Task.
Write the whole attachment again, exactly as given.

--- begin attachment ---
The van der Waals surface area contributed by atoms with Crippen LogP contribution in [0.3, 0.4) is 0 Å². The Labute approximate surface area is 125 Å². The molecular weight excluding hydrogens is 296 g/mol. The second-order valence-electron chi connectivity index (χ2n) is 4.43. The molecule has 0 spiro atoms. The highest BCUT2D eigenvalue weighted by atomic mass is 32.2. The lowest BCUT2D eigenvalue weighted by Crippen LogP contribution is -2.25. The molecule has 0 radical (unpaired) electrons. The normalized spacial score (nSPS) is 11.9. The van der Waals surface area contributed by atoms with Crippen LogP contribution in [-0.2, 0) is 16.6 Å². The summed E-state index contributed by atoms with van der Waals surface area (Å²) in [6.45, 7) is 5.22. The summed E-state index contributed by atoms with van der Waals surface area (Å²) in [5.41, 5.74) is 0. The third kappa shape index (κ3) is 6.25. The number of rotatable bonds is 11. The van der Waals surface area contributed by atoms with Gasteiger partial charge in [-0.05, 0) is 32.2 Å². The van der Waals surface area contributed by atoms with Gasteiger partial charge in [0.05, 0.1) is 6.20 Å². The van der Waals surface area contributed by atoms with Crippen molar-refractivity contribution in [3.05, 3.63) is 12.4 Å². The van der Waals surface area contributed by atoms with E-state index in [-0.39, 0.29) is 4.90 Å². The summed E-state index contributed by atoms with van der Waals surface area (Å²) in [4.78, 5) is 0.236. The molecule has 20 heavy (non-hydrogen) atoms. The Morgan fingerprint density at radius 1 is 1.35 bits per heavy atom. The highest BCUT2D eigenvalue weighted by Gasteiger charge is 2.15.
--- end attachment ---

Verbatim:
The van der Waals surface area contributed by atoms with Crippen LogP contribution in [0.3, 0.4) is 0 Å². The Labute approximate surface area is 125 Å². The molecular weight excluding hydrogens is 296 g/mol. The second-order valence-electron chi connectivity index (χ2n) is 4.43. The molecule has 0 spiro atoms. The highest BCUT2D eigenvalue weighted by atomic mass is 32.2. The lowest BCUT2D eigenvalue weighted by Crippen LogP contribution is -2.25. The molecule has 0 radical (unpaired) electrons. The normalized spacial score (nSPS) is 11.9. The van der Waals surface area contributed by atoms with Crippen LogP contribution in [-0.2, 0) is 16.6 Å². The summed E-state index contributed by atoms with van der Waals surface area (Å²) in [6.45, 7) is 5.22. The summed E-state index contributed by atoms with van der Waals surface area (Å²) in [5.41, 5.74) is 0. The third kappa shape index (κ3) is 6.25. The number of rotatable bonds is 11. The van der Waals surface area contributed by atoms with Gasteiger partial charge in [-0.05, 0) is 32.2 Å². The van der Waals surface area contributed by atoms with Gasteiger partial charge in [0.05, 0.1) is 6.20 Å². The van der Waals surface area contributed by atoms with Crippen molar-refractivity contribution in [3.05, 3.63) is 12.4 Å². The van der Waals surface area contributed by atoms with E-state index in [-0.39, 0.29) is 4.90 Å². The summed E-state index contributed by atoms with van der Waals surface area (Å²) in [4.78, 5) is 0.236. The molecule has 20 heavy (non-hydrogen) atoms. The Morgan fingerprint density at radius 1 is 1.35 bits per heavy atom. The highest BCUT2D eigenvalue weighted by Gasteiger charge is 2.15.